Oluwadamilola Fayanju, MD, MA, MPHS

Associate Director, Disparities & Value in Healthcare
Associate Professor of Surgery, Duke University School of Medicine
Associate Professor of Population Health Sciences, Duke University School of Medicine
Surgical Lead, Duke Inflammatory Breast Cancer Clinic
Director, Durham VA Breast Clinic

Dr. Oluwadamilola "Lola" Fayanju is an Associate Professor of Surgery and Population Health Sciences in the Duke University School of Medicine. She is also the surgical lead for the Inflammatory Breast Cancer (IBC) Clinic at the Duke Cancer Institute and Director of the Breast Clinic at the Durham VA Medical Center.

She received both her undergraduate degree in History and Science and a master of arts in Comparative Literature from Harvard. She received her medical degree and a master of population health sciences (MPHS) from Washington University in St. Louis, where she also completed her residency in general surgery. She completed fellowship training in Breast Surgical Oncology at The University of Texas MD Anderson Cancer Center in Houston.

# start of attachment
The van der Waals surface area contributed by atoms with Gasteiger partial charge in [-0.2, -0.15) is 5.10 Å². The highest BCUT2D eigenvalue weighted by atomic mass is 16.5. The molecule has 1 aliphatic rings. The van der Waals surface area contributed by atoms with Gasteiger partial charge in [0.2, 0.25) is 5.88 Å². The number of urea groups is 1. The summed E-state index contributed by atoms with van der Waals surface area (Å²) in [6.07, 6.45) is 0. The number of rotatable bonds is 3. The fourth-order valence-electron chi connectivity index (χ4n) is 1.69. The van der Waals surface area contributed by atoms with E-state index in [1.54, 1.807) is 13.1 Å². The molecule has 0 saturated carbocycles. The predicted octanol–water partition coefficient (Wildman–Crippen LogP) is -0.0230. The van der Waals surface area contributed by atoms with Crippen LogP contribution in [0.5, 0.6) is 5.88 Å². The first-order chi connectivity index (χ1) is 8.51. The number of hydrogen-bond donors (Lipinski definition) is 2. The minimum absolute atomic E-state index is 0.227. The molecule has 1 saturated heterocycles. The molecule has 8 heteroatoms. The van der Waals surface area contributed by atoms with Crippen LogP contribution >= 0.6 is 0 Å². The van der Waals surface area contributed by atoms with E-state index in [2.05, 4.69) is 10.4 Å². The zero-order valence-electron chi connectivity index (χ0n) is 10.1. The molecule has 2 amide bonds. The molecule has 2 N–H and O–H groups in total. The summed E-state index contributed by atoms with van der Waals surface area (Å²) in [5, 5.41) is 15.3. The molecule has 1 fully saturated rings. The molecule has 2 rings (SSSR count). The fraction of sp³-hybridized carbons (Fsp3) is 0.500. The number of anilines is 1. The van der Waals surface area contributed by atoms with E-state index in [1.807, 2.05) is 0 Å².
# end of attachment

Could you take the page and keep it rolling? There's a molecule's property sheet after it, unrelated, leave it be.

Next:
Dr. Fayanju has a strong and long-standing commitment to promoting the equity and efficacy with which breast cancer patients are treated, a guiding principle that is reflected in her clinical practice and research endeavors. She is an academic breast surgeon who conducts health services research focused on addressing disparities in breast cancer outcome and treatment as well as improving the quality and efficiency of breast cancer care delivery using the principles of value-based health care. In 2019, she was recognized by the National Academy of Medicine (NAM) as an Emerging Leader in Health and Medicine Scholar, selected as one of 10 early- and mid-career researchers nationwide felt to “represent the next generation of leading scientists, health care providers, public health professionals, and policymakers.” Her research has been recognized with the receipt of two Conquer Cancer Merit Awards from the American Society of Clinical Oncology (ASCO) and is currently supported by a K08 career development award from the National Institutes of Health (NIH).